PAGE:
This is an introduction to the main differences between film and digital cameras. Obviously a book could be written about the comparisons between the two and there are such books but this is an introductory look into the two formats. Both have the same purpose; to take photos, of course, but the way that each accomplishes that is somewhat different.
Here we’ll take a look at the differences and similarities of Film and Digital Photography:
How are Film and Digital Photos Captured?
Both of the physical units capture photos in the same way: through a lens that allows light in which is then exposed onto either a sensor (in digital) or on film (in analogue). On a roll of film, the image is captured on silver halide crystals which then react to form the image. This is a complicated procedure but, fortunately, not for the photographer. The great thing about analogue is that it’s a mechanical process which is why a lot of these cameras have no batteries or only a small battery to auto-wind film or power the light-meter for instance. The complete opposite is true for digital cameras which have increasingly sophisticated technology inside them.
A digital camera essentially operates in the same way but the light hits a sensor which then saves the image as data and processes it in-camera as the image we see. The quality of image isn’t just down to the megapixels as we often hear but also the quality of the sensor which is now capable of capturing 4k video as well as low-light detail. Modern-day sensors and processors are extremely impressive which is why we’re seeing such quality and detail from smartphone cameras even.
Despite the age of film cameras, they are still a mainstream force thanks to the distinctive look of analogue film. And although it’s hard to find actual film in many parts of the world, along with a shop to develop the film, there’s been a bit of a resurgence in film photography. A lot of professional photographers still use film because of its inherent qualities of tone, gradient and colours that are unique to the lens, camera and light when the shot was taken. The magic of digital photography is that it captures a moment in time but with film, it’s even more unique thanks to the inherent qualities of the film and how it’s developed.
Another element of magic is the unknown. While you may prepare for the perfect shot and have everything lined up correctly: aperture, shutter speed, light; the resulting image may not turn out how you expect. In my experience there’s always at least one surprise after getting a roll of film developed; maybe how the light was caught, the focus capturing something in the frame. It’s generally a pleasant surprise though!
There is massive potential with modern-day DSLR and mirrorless cameras, even smartphones are extremely capable these days thanks to hugely powerful processors. A digital camera isn’t only restricted to digital photography but can also be a video camera quite comfortably. Especially as most videos are now seen on social media or youtube, recording, editing and uploading on a smartphone makes the whole process quick and easy with high quality visuals. This really is the advantage of digital cameras: that they have so much functionality all contained within one device.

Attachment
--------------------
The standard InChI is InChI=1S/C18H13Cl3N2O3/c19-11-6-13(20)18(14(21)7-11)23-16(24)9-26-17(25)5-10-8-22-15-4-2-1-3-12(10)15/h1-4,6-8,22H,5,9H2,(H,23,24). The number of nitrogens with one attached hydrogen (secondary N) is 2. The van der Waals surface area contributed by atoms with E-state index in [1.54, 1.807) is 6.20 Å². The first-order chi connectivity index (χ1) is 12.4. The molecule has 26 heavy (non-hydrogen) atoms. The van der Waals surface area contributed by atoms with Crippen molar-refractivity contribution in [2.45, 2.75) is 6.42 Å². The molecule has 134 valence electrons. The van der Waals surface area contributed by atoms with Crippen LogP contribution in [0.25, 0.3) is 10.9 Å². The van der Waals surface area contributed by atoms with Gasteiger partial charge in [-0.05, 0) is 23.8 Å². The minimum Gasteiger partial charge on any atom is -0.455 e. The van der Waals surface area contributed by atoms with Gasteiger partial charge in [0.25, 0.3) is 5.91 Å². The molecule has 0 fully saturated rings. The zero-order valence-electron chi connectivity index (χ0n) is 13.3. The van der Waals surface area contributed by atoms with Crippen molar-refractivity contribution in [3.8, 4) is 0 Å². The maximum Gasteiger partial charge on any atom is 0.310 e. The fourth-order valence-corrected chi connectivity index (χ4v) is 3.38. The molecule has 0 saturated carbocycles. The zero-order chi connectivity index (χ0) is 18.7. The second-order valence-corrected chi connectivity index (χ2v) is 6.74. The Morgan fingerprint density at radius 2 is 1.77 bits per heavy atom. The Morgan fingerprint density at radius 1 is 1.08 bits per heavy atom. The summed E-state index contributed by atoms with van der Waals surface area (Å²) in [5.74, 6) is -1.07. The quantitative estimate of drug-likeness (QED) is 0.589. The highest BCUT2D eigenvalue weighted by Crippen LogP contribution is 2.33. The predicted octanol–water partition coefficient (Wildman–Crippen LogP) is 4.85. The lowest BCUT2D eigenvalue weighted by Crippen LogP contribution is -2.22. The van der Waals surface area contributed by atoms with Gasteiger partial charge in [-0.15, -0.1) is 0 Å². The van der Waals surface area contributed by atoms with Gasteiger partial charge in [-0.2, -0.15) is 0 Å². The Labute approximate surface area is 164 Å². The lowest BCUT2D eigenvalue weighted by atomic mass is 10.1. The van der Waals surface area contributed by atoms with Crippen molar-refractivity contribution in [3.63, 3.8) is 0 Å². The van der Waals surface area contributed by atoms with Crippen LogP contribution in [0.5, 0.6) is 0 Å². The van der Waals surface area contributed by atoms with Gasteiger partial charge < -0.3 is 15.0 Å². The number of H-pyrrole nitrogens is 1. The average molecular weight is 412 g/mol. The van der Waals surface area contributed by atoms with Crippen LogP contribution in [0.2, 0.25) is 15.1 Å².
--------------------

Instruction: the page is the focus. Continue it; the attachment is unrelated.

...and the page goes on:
The other main advantage of digital is that you can take hundreds, if not thousands, of photos on just one memory card. This is great when starting out as you don’t have to be so precious with how many snaps you can take; there’s a bit more freedom to experiment and make mistakes. Arguably you may learn more with film precisely because of how precious each frame is; it forces the photographer to really think and evaluate each shot in order to not waste a moment.
Digital also gives you a preview of what the photo looks like (on a small LCD screen) which is handy in some instances. I still try not to delete any of my photographs until I can see them in detail on a monitor – unless of course there’s a glaring error. There are really huge advantages with digital that mostly boil down to sheer processing power which means that your single camera has many functions and possibilities.
Film’s disadvantages are not hugely limiting but there are definitely hurdles to getting into the field; mainly buying rolls of film and then developing them. There are a lot of online services that offer both but they’re not always available for every country and it’s increasingly difficult and expensive to track down film which is rather restrictive to enter into analogue digital photography. That being said, the quality and colours that you get from film are so wonderfully unique and special that it is really worth experimenting with at least one roll of film if the option is available.
A digital camera is often only the first part of the journey as a huge part of bringing life and colour into digital photography is in the editing suite. Post-processing is why digital photos can look amazing and with such incredible detail but without this extra effort there is a tendency to appear flat and dull. A lot of digital cameras also feature film ‘filters’ that adjust in-camera settings to appear more film-like which is one work-around to editing. Another potential disadvantage is the battery life but even this isn’t a huge problem now considering that so many modern digital cameras have really impressive battery life – it’s also easy enough to bring along a spare!
Both formats have something to offer to the field of photography and despite the incredible technological advances of digital cameras, there’s most definitely space for film photography thanks to their unique pictorial qualities.
Andrew Farron works for Fable Studios, a Creative-led boutique video and animation studio that creates tailored brand stories that endure in your audience’s mind. Fable combines your objectives with audience insights and inspired ideas to create unforgettable productions that tell the unique story of your brand.